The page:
Only then would the breakfast be served: coffee with milk and bread with fresh butter on top. The rest of the morning was spent sunbathing, resting on blankets extended in the sand or sitting on small chairs. The whole family was gathered: grandparents, parents, children, uncles, cousins. They would all talk to each other, watch other swimmers or listen to the blind man playing, while gallant young men made goo-goo eyes to eligible maidens. And so, the morning was spent. They would, then, return home to lunch. In the afternoon, some would be occupied with housekeeping tasks while others were taking a nap.

Later in the afternoon, began the walking period, sometimes blended with social contacts. Some would gaze at fishermen fixing their nets, while others would stroll around the Passeio Alegre gardens (landscaped in 1888), or contemplating the sunset. Sometimes, using hired donkeys, an excursion to Leça could be undertaken or to a nearby pine forest for a picnic. Others, especially British citizens, would devote themselves to physical activities, namely practicing “foot-ball” or “lawn-tennis”. Other times, the afternoon was spent with meetings at the club or at a café, chatting, playing cards of billiards, or listening to a recital or someone playing piano.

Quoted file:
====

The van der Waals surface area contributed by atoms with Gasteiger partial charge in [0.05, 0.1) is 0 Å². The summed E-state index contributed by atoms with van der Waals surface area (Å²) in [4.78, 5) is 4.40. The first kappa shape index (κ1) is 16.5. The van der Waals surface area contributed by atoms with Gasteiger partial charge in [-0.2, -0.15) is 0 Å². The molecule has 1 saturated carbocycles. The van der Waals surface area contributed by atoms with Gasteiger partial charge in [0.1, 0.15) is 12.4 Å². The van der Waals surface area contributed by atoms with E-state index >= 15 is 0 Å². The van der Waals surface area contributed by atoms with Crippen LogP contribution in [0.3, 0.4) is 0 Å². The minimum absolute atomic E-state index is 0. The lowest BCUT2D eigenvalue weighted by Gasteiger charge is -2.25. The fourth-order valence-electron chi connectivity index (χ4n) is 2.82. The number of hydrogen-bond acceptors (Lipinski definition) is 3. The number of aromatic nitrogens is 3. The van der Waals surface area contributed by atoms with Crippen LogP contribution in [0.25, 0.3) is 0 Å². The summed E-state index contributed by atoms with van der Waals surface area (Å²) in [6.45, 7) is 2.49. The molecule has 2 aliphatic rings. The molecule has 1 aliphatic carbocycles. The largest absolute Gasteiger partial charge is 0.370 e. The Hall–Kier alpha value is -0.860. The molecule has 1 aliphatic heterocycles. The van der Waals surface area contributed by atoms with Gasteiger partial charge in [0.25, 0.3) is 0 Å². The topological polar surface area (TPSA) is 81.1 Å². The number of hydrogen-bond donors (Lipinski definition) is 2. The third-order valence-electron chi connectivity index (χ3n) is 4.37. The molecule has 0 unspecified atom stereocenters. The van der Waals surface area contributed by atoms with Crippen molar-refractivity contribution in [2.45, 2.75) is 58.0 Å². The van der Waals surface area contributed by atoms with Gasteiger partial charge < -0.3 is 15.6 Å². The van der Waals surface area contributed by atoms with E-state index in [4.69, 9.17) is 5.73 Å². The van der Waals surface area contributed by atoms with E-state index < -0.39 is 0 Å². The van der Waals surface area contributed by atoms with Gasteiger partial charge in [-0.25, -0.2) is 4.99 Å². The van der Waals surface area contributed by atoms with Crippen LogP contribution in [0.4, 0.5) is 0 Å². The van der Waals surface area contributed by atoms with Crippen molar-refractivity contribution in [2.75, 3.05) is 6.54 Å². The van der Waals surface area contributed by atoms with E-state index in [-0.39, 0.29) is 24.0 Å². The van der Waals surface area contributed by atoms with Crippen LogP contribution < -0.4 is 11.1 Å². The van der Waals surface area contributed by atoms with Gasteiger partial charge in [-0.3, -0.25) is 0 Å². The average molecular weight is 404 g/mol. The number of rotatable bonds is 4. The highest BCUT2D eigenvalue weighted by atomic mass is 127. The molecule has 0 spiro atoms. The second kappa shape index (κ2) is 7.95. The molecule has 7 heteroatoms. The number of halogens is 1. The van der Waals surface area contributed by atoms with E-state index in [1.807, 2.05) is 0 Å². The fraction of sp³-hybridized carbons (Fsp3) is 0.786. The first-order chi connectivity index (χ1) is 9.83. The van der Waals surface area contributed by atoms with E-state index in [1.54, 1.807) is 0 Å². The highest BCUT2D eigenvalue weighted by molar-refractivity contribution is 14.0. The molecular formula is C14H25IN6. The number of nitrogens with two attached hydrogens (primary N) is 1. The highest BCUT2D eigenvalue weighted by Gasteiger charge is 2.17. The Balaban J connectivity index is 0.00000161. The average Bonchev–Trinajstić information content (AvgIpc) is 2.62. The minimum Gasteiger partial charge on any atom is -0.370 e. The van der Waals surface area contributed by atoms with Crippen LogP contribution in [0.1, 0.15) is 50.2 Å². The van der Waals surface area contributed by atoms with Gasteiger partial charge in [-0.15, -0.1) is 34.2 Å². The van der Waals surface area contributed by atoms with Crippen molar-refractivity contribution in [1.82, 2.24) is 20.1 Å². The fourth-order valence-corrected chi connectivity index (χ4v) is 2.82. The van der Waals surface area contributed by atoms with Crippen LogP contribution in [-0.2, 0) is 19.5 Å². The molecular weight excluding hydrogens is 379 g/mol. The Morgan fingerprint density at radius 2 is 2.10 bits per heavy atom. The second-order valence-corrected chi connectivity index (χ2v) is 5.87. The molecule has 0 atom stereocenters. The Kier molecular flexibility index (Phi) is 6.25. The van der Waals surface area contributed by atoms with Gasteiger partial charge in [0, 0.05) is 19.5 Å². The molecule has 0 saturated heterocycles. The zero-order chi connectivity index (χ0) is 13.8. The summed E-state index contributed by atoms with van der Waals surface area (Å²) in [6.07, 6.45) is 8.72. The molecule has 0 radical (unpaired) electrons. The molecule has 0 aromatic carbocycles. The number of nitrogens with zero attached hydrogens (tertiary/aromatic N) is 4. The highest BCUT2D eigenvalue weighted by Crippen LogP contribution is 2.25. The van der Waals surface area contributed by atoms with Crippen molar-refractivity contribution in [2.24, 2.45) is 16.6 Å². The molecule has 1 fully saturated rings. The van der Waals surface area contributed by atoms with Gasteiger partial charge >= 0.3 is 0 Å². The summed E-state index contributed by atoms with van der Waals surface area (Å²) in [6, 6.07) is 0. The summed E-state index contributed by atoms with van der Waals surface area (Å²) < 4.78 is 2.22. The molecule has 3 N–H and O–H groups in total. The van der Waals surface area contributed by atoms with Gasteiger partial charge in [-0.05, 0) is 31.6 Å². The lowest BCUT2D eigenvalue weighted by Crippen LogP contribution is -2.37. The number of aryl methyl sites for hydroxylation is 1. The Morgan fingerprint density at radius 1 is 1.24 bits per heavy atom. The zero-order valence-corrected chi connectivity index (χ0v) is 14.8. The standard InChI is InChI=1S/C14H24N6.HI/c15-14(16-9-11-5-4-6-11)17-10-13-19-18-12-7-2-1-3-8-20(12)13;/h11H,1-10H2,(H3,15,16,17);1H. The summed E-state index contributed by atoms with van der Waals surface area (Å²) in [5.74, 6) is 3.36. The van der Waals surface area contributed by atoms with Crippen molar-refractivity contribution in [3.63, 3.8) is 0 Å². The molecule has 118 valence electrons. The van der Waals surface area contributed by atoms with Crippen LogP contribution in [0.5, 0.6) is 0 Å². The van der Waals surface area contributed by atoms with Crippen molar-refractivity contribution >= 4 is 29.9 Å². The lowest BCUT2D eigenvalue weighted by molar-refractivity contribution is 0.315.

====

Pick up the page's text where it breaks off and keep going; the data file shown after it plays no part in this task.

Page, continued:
After supper, there were the poetic, dancing or musical soirées. And gambling. The roulette was the great fever of the bathing season. Although banned, all cafes and clubs had mysterious entries for secret smoke-filled gaming rooms.

This was how days went by at Foz by the late 1800s, at a time when sea bathing was no longer just for health purposes but social factors were increasingly gaining importance.
Despite being part of Porto city, Foz do Douro still maintains a certain peculiar nature. Helder Pacheco, in 1984, wrote that Foz «despite being part of the city since 1836, it continues to be a place different, in customs and landscape, from what ‘portuenses’ consider as Porto. Foz natives, especially the older ones, always say ‘I’m going to Porto’ when going to the city center».

Manuel de Sousa

About the author:

Manuel de Sousa (1965) has a graduation in Historical Sciences, a post-graduation in Digital Marketing and a master’s degree in Tourism. Manuel has held managing positions — especially in Communication and Marketing — in several multinational companies and other big corporations. Combining his attraction for the local history with social media, Manuel created the page “Porto Desaparecido” (“Vanished Porto”) on Facebook, whose success granted him a Municipal Medal of Merit by Porto City Council. In January 2017, Manuel published “Porto d’Honra”, a book about the 15 most relevant milestones of Porto city history.